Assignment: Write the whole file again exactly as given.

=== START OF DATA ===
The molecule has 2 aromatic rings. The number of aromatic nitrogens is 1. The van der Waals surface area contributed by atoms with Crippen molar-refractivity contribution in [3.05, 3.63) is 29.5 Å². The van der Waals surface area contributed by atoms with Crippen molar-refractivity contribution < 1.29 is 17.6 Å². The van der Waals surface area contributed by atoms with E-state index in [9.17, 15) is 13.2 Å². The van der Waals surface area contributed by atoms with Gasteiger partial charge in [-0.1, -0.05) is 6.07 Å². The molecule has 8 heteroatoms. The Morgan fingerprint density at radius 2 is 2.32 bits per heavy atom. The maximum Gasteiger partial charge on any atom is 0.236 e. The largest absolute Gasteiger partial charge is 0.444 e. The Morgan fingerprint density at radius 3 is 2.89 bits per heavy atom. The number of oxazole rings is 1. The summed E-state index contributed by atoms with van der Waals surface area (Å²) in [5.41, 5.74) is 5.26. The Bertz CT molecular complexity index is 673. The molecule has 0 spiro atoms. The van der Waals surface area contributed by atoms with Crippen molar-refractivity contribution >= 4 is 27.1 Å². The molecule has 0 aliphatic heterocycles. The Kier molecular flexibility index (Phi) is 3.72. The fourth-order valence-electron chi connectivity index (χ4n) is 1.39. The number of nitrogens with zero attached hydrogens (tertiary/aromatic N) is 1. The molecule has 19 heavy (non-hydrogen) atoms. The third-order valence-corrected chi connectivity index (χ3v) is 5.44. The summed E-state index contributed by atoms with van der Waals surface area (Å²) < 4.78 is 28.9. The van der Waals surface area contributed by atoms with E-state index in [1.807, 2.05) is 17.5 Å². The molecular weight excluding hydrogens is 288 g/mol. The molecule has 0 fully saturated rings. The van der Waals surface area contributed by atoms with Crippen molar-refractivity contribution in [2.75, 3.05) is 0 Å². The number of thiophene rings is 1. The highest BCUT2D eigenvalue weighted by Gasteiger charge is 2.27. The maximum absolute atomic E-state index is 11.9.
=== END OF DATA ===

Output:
The molecule has 2 aromatic rings. The number of aromatic nitrogens is 1. The van der Waals surface area contributed by atoms with Crippen molar-refractivity contribution in [3.05, 3.63) is 29.5 Å². The van der Waals surface area contributed by atoms with Crippen molar-refractivity contribution < 1.29 is 17.6 Å². The van der Waals surface area contributed by atoms with E-state index in [9.17, 15) is 13.2 Å². The van der Waals surface area contributed by atoms with Gasteiger partial charge in [-0.1, -0.05) is 6.07 Å². The molecule has 8 heteroatoms. The Morgan fingerprint density at radius 2 is 2.32 bits per heavy atom. The maximum Gasteiger partial charge on any atom is 0.236 e. The largest absolute Gasteiger partial charge is 0.444 e. The Morgan fingerprint density at radius 3 is 2.89 bits per heavy atom. The number of oxazole rings is 1. The summed E-state index contributed by atoms with van der Waals surface area (Å²) in [5.41, 5.74) is 5.26. The Bertz CT molecular complexity index is 673. The molecule has 0 spiro atoms. The van der Waals surface area contributed by atoms with Crippen molar-refractivity contribution >= 4 is 27.1 Å². The molecule has 0 aliphatic heterocycles. The Kier molecular flexibility index (Phi) is 3.72. The fourth-order valence-electron chi connectivity index (χ4n) is 1.39. The number of nitrogens with zero attached hydrogens (tertiary/aromatic N) is 1. The molecule has 19 heavy (non-hydrogen) atoms. The third-order valence-corrected chi connectivity index (χ3v) is 5.44. The summed E-state index contributed by atoms with van der Waals surface area (Å²) < 4.78 is 28.9. The van der Waals surface area contributed by atoms with E-state index in [1.807, 2.05) is 17.5 Å². The molecular weight excluding hydrogens is 288 g/mol. The molecule has 0 fully saturated rings. The van der Waals surface area contributed by atoms with Crippen molar-refractivity contribution in [2.75, 3.05) is 0 Å². The number of thiophene rings is 1. The highest BCUT2D eigenvalue weighted by Gasteiger charge is 2.27. The maximum absolute atomic E-state index is 11.9.